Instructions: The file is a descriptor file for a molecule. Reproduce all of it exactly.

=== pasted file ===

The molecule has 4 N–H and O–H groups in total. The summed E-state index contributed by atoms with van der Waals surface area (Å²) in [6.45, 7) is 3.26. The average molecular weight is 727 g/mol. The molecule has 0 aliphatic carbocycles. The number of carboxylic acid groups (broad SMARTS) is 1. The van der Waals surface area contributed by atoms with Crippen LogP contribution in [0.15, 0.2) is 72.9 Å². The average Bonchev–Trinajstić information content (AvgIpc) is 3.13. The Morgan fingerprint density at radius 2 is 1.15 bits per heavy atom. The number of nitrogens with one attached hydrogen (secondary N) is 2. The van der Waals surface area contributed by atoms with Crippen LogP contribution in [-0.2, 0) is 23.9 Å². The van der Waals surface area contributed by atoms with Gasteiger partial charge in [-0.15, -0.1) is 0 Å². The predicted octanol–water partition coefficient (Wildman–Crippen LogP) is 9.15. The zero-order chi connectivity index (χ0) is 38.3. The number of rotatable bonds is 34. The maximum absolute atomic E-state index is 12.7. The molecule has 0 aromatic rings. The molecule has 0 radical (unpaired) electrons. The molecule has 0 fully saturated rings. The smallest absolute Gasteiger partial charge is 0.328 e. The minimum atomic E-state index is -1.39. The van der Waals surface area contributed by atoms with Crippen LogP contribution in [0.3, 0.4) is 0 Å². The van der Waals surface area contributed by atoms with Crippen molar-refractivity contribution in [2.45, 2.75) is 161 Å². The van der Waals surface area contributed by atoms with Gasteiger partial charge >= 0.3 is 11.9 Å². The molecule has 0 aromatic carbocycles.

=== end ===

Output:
The molecule has 4 N–H and O–H groups in total. The summed E-state index contributed by atoms with van der Waals surface area (Å²) in [6.45, 7) is 3.26. The average molecular weight is 727 g/mol. The molecule has 0 aliphatic carbocycles. The number of carboxylic acid groups (broad SMARTS) is 1. The van der Waals surface area contributed by atoms with Crippen LogP contribution in [0.15, 0.2) is 72.9 Å². The average Bonchev–Trinajstić information content (AvgIpc) is 3.13. The Morgan fingerprint density at radius 2 is 1.15 bits per heavy atom. The number of nitrogens with one attached hydrogen (secondary N) is 2. The van der Waals surface area contributed by atoms with Crippen LogP contribution in [-0.2, 0) is 23.9 Å². The van der Waals surface area contributed by atoms with Gasteiger partial charge in [-0.15, -0.1) is 0 Å². The predicted octanol–water partition coefficient (Wildman–Crippen LogP) is 9.15. The zero-order chi connectivity index (χ0) is 38.3. The number of rotatable bonds is 34. The maximum absolute atomic E-state index is 12.7. The molecule has 0 aromatic rings. The molecule has 0 radical (unpaired) electrons. The molecule has 0 fully saturated rings. The smallest absolute Gasteiger partial charge is 0.328 e. The minimum atomic E-state index is -1.39. The van der Waals surface area contributed by atoms with Crippen LogP contribution in [0.3, 0.4) is 0 Å². The van der Waals surface area contributed by atoms with Crippen molar-refractivity contribution in [2.45, 2.75) is 161 Å². The van der Waals surface area contributed by atoms with Gasteiger partial charge >= 0.3 is 11.9 Å². The molecule has 0 aromatic carbocycles.